Wednesday, 19 November 2014, 6 to 9 pm
Wikipedia in the classroom. Beyond the ban
Presented by Amical Wikimedia
The idea of this session is that teachers learn how the online encyclopaedia works and become familiar with the philosophy of collaborative work so they can incorporate it as a management tool in educational projects at each centre. The course will consist of a theoretical section (what a wiki is, how it works, what are the eligibility criteria for an article, how information is referenced...) and a section on teaching proposals, explaining projects already underway in the classroom that are easy to implement.
What can Wikipedia offer?
• Motivation: their work is not put in a drawer where only the teacher sees it: it serves everybody.
• Meaningful learning: as you cannot copy from other sources, the wording has to be original, thus promoting a form of non-rote learning that will not be forgotten once an exam is finished. The links help to connect concepts and give a sense to what is provided, because others can view it.
• Digital competence: learning to use a powerful digital tool as well as related concepts (licensing and copyright, peer validation, history of changes, consulting a variety of sources and information management...)
• Collaborative work: articles are never the work of one person, but will expand with everyone’s contribution. Learn to accept foreign standards, consensus policies and discussion of content. Increase the capacity for effort, because an article does not get accepted on ‘the first submission’, without further thought, but requires several revisions to meet quality standards.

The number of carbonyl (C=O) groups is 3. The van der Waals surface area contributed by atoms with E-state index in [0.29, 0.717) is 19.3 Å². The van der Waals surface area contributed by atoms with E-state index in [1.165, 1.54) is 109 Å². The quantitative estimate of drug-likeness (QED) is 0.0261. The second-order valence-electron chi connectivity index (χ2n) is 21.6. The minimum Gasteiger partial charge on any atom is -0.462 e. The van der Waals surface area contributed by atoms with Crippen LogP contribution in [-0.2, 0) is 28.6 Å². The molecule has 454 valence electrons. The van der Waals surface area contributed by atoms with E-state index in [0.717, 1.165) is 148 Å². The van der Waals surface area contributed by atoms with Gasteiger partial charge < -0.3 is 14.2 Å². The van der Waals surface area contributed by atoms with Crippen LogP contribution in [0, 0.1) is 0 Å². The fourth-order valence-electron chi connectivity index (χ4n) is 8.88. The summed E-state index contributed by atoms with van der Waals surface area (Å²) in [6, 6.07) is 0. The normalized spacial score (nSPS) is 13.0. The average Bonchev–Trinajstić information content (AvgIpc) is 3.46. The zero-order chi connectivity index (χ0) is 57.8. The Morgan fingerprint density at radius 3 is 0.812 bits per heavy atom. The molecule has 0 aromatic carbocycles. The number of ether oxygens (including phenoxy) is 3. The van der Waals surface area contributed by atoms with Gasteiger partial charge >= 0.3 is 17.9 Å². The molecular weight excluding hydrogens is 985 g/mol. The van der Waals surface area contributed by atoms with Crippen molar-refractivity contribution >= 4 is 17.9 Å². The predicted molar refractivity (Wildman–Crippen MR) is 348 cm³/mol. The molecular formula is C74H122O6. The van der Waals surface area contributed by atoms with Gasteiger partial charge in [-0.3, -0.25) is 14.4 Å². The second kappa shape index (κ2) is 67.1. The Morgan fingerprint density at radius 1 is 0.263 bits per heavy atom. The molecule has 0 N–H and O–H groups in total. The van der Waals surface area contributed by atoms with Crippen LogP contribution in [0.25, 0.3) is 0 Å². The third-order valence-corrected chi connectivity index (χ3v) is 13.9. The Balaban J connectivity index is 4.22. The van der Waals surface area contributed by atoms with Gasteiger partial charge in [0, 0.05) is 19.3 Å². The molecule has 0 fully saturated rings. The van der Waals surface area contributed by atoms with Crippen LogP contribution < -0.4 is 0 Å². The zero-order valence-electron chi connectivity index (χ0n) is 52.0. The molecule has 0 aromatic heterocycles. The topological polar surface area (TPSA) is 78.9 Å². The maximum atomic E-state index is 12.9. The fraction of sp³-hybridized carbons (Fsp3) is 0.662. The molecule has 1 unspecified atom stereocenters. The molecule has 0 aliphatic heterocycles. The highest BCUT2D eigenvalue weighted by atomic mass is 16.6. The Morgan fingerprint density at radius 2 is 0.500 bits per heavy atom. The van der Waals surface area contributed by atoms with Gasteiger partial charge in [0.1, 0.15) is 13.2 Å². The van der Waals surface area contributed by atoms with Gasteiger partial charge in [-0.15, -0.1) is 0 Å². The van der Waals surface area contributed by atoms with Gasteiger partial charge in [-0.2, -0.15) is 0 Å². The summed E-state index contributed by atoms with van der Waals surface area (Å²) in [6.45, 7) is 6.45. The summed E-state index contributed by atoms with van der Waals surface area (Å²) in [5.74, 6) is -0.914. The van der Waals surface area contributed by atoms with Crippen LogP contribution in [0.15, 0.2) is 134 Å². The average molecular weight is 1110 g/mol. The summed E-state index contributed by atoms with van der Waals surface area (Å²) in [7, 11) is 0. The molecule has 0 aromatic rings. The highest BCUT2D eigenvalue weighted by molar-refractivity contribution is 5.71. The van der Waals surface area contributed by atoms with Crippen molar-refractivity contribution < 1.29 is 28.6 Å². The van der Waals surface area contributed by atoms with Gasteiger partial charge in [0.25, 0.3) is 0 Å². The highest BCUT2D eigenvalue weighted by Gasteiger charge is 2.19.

• Epistemological reflection: knowledge is not monolithic or unique, but varies according to the consulted version. It cannot be argued that there is only one truth when anyone can add to or modify existing content. Students increase their critical ability when they question the validity of what is written, while valuing their own knowledge.
• Innovation: Wikipedia allows you to work differently, incorporating the vision and tools of the twenty-first century to give more relevance to classroom work. Access to the digital world is simple because there is help and guidelines at every step.
• Changing dynamics: the teacher may assign a role to the student, who then becomes an active part in the construction of knowledge and not just a passive recipient of data. Thus the teacher is freed to advise on the process of information search, evaluation, discussion...
• Richer evaluation: not only the end result but the process is evaluated thanks to the history of the article and follow-up meetings with students. You can discern the work of each member of the group where necessary and augment it with the opinions of others (Wikipedians) to incorporate in the final result.
• Teaching materials: articles in many languages can serve as counterpoint and comparison to the traditional material from textbooks, magazines or essays, to encourage debate in the classroom and the correction of errors in real time.